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therefore they are called “Mound-Builders,” this name having been suggested by an important class of their works. Prominent among the remains by which we know that such a people once inhabited that region are artificial mounds constructed with intelligence and great labor. Most of them are terraced and truncated pyramids. In shape they are usually square or rectangular, but sometimes hexagonal or octagonal, and the higher mounds appear to have been constructed with winding stairways on the outside leading to their summits. Many of these structures have a close resemblance to the teocallis of Mexico. They differ considerably in size. The great mound at Grave Creek, West Virginia, is 70 feet high and 1000 feet in circumference at the base. A mound in Miamisburg, Ohio, is 68 feet high and 852 feet in circumference. The great truncated pyramid at Cahokia, Illinois, is 700 feet long, 500 wide, and 90 in height. Generally, however, these mounds range from 6 to 30 feet high. In the lower valley of the Mississippi they are usually larger in horizontal extent, with less elevation. Figure 2 represents the great mound near Miamisburg, Ohio, which may be compared with a similar structure at Mayapan, Yucatan (Fig. 34). Figure 3 shows a square mound near Marietta, Ohio. There have been a great many conjectures in regard to the purposes for which these mounds were built, some of them rather fanciful. I find it most reasonable to believe that the mounds in this part of the continent were used precisely as similar structures were used in Mexico and Central America. The lower mounds, or most of them, must have been constructed as foundations of the more important edifices of the mound-building people. Many of the great buildings erected on such pyramidal foundations, at Palenque, Uxmal, and elsewhere in that region, have not disappeared, because they were built of hewn stone laid in mortar. For reasons not difficult to understand, the Mound-Builders, beginning their works on the lower Mississippi, constructed such edifices of wood or some other perishable material; therefore not a trace of them remains. The higher mounds, with broad, flat summits, reached by flights of steps on the outside, are like the Mexican teocallis, or temples. In Mexico and Central America these structures were very numerous. They are described as solid pyramidal masses of earth, cased with brick or stone, level at the top, and furnished with ascending ranges of steps on the outside. The resemblance is striking, and the most reasonable explanation seems to be that in both regions mounds of this class were intended for the same uses. Figure 4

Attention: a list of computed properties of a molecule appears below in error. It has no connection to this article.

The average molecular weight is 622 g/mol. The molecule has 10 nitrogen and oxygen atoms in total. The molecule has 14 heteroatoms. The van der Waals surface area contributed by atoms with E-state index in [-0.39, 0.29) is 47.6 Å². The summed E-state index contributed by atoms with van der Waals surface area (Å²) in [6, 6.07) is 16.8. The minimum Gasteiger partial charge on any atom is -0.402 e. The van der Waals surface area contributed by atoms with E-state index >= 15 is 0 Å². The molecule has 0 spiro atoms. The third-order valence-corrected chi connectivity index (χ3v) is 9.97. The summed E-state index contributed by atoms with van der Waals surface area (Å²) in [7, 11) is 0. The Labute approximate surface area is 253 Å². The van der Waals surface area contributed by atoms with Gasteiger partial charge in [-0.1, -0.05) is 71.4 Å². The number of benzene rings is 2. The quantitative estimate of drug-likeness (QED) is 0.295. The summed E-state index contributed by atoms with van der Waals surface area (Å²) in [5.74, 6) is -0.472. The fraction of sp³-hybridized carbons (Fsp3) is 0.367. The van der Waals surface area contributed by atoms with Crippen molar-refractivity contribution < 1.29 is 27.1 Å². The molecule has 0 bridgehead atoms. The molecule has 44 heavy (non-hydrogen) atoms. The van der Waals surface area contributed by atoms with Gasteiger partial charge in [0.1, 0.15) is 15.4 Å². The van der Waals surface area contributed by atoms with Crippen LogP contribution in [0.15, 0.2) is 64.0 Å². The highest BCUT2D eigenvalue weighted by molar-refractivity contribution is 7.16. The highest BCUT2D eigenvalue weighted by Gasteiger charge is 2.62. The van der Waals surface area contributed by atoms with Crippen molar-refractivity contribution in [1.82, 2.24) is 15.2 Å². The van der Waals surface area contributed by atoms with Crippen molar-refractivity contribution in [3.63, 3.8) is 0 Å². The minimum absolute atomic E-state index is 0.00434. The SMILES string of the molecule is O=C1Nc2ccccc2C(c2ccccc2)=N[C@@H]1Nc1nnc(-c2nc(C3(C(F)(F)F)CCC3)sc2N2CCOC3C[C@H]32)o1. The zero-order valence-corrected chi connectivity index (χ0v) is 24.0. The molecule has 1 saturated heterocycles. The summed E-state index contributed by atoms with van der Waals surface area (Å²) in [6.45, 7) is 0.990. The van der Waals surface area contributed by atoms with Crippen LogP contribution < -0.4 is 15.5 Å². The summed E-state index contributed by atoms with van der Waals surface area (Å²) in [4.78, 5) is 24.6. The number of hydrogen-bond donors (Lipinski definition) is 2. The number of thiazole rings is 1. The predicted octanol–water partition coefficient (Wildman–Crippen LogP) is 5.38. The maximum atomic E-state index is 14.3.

Fig. 3.-Square Mound, near Marietta.

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shows the works at Cedar Bank, Ohio, inclosing a mound. The mound within the inclosure is 245 feet long by 150 broad. Figure 5 shows a group of mounds in Washington County, Mississippi, some of which are connected by means of causeways. Another class of these antiquities consists of inclosures formed by heavy embankments of earth and stone, There is nothing to explain these constructions so clearly as to leave no room for conjecture and speculation. It has been suggested that some of them may have been intended for defense, others for religious purposes. A portion of them, it may be, encircled villages or towns. In some cases the ditches or fosses were on the inside, in others on the outside. But no one can fully explain why they were made. We know only that they were

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Fig. 5.—Works in Washington County, Mississippi.

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